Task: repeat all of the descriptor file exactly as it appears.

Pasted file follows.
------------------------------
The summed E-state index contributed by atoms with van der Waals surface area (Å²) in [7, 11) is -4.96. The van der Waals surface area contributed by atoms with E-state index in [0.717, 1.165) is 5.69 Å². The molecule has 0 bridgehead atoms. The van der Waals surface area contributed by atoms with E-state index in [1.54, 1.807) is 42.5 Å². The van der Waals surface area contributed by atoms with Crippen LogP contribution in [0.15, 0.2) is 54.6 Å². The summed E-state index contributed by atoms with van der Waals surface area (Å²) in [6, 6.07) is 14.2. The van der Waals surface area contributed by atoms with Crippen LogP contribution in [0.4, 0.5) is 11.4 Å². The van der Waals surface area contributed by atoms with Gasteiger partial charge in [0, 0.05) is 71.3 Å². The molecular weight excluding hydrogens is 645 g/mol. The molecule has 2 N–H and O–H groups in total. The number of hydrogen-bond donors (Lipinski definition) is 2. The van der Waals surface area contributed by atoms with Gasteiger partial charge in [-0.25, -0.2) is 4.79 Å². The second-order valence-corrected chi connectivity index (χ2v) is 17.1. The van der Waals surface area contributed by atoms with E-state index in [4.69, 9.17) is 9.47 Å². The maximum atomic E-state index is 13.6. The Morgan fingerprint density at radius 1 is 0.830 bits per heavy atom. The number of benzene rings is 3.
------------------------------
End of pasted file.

The summed E-state index contributed by atoms with van der Waals surface area (Å²) in [7, 11) is -4.96. The van der Waals surface area contributed by atoms with E-state index in [0.717, 1.165) is 5.69 Å². The molecule has 0 bridgehead atoms. The van der Waals surface area contributed by atoms with E-state index in [1.54, 1.807) is 42.5 Å². The van der Waals surface area contributed by atoms with Crippen LogP contribution in [0.15, 0.2) is 54.6 Å². The summed E-state index contributed by atoms with van der Waals surface area (Å²) in [6, 6.07) is 14.2. The van der Waals surface area contributed by atoms with Crippen LogP contribution in [0.4, 0.5) is 11.4 Å². The van der Waals surface area contributed by atoms with Gasteiger partial charge in [0, 0.05) is 71.3 Å². The molecular weight excluding hydrogens is 645 g/mol. The molecule has 2 N–H and O–H groups in total. The number of hydrogen-bond donors (Lipinski definition) is 2. The van der Waals surface area contributed by atoms with Gasteiger partial charge in [-0.25, -0.2) is 4.79 Å². The second-order valence-corrected chi connectivity index (χ2v) is 17.1. The van der Waals surface area contributed by atoms with E-state index in [4.69, 9.17) is 9.47 Å². The maximum atomic E-state index is 13.6. The Morgan fingerprint density at radius 1 is 0.830 bits per heavy atom. The number of benzene rings is 3.